Forage legumes are plants that are in the pea family (Fabaceae) and include alfalfa, clovers, vetches and trefoils. We like them because they help take nitrogen out of the atmosphere and fix it in our soils. They are a tool we can use to increase fertility and forage production without the addition of man-made fertilizers.
Legumes’ nitrogen fixing super-power is really a result of bacteria that legumes host in their roots. These bacteria, known as rhizobia, invade the root and multiply forming a root nodule. The rhizobia get all the nutrients they need from the plant, and in return the rhizobia draw nitrogen from the air and convert it to a form of nitrogen that the host plant can use. It’s a mutually beneficial, symbiotic relationship.
When the nodules are young and haven’t started fixing nitrogen yet, they are white or gray inside. Once they’re working they will be larger and will gradually turn pink or reddish in color. When they’re no longer fixing nitrogen, the nodules turn green and may even be discarded by the plant.
Nodules should form on roots 2 to 3 weeks after germination. If you don’t want to dig up a plant to look, you can also use the color of the plant to diagnose whether or not nitrogen fixing is occurring. Light green, slow growing beans or alfalfa are a sign that nitrogen fixation is poor. The problem could be because there isn’t enough of the native rhizobia, or it’s the wrong kind. Seed companies have been solving this problem by selling pre-inoculated seed so you know the plant has the rhizobia it needs. If your seed was not inoculated, it is possible to inoculate plants after they’re in the field. Since this often doesn’t work, you’ll want to get expert advice to go forward.
The plant has to provide the rhizobia with all their food, so any stress to the plant, like high temperatures or a lack of water, will reduce the amount of nitrogen fixation by the hungry rhizobia. Since the plant has so much invested in the rhizobia, it also take up almost all of the nitrogen produced. A small amount is “leaked” into the soil (about 30-50 pounds of nitrogen per acre). The rest of the benefits to your pasture only occur when the legume dies and the roots, leaves and fruits of the legume decompose into the soil. If you cut the plant and remove it, say in the form of alfalfa hay, most of the nitrogen leaves with the hay bales.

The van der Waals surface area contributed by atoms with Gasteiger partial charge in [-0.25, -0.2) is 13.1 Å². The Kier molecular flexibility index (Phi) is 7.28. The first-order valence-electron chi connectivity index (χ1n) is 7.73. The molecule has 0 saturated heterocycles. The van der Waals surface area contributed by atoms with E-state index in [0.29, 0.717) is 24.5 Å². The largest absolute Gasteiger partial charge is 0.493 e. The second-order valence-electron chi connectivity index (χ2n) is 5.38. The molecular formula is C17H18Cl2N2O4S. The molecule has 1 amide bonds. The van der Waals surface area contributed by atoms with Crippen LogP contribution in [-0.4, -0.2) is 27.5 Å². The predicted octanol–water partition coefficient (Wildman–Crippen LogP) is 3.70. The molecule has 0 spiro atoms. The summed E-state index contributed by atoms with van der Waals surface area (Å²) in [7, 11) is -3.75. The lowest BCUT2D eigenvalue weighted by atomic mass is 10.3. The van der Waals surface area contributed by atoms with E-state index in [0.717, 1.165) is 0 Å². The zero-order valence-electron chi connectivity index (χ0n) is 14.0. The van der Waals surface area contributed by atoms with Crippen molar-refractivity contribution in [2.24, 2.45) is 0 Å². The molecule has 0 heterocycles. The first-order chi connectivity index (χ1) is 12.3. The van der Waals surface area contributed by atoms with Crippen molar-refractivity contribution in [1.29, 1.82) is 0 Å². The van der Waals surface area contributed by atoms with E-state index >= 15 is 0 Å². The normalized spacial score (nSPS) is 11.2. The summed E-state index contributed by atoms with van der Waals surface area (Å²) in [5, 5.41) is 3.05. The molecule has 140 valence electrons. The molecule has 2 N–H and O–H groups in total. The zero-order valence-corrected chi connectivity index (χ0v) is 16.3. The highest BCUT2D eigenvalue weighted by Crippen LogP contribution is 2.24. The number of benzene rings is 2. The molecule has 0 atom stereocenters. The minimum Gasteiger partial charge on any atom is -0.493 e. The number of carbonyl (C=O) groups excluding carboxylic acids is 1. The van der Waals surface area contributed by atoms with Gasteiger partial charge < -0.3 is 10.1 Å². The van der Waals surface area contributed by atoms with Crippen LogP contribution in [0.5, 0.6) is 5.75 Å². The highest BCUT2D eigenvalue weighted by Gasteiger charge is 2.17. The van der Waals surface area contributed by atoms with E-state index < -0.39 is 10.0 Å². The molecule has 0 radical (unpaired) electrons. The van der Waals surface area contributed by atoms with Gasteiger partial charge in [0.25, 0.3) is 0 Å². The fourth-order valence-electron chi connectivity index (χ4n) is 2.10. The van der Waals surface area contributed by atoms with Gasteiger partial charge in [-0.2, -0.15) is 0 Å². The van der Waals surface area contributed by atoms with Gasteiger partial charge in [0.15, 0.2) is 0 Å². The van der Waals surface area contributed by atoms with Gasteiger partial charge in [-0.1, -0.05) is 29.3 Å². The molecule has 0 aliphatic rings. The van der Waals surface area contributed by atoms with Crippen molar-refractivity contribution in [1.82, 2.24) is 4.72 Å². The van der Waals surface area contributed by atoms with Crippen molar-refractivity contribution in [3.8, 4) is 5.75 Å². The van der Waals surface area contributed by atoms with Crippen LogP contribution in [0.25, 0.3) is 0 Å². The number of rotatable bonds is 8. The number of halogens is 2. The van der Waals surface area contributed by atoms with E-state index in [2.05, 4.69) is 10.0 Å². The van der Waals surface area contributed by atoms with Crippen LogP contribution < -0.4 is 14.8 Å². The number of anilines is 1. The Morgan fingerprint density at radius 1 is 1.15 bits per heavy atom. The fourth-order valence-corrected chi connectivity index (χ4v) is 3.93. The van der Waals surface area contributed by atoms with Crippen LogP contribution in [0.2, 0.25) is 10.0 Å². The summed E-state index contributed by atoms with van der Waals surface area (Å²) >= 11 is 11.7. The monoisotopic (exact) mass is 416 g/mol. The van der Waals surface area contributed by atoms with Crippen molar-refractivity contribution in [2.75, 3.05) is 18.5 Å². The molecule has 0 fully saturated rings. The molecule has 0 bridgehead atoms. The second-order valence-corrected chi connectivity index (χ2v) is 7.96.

Can You Run Your Pasture On Legume Nitrogen Alone?
Nitrogen fixation declines when soil is poor in nutrients and pH is low. You can improve legumes’ nitrogen fixing in the long run by addressing these deficiencies. Heat stress can also reduce the amount of nitrogen being fixed. So if you’re in an area prone to hot summers, be sure to choose a variety that can survive in your climate.
You’ll also be less successful with nitrogen fixing plants in more arid environments. If you’re a western rancher with irrigated pastures, you’ll find you can produce tremendous yields with mixed grass-legume pastures. Jim Gerrish notes that “The pastures we manage under center pivots in Idaho are remarkably similar in composition to the pastures we had in Missouri. Where we have a strong legume component, pasture yields compare favorably to N-fertilized pastures, without the cost of N-fertilizer.”
According to Gerrish, “Warm-season grass pastures with legumes typically don’t produce near as much forage as N-fertilized pastures. They do, however, produce better individual gains at a lower cost, and several studies have shown them to be more profitable per acre than N-fertilized pastures.”
Scientists are currently doing research on how to improve legume’s nitrogen fixing rates in poor soil and arid environments, knowing that as prices for N-fertilizer continue to rise, farmers and ranchers will need an alternative. In the meantime, consider mixed grass-legume pastures that fit with where you live.
Thanks to Kirsten Workman of the Champlain Valley Soil, Crop and Pasture Team for inspiring this article with her own blog post.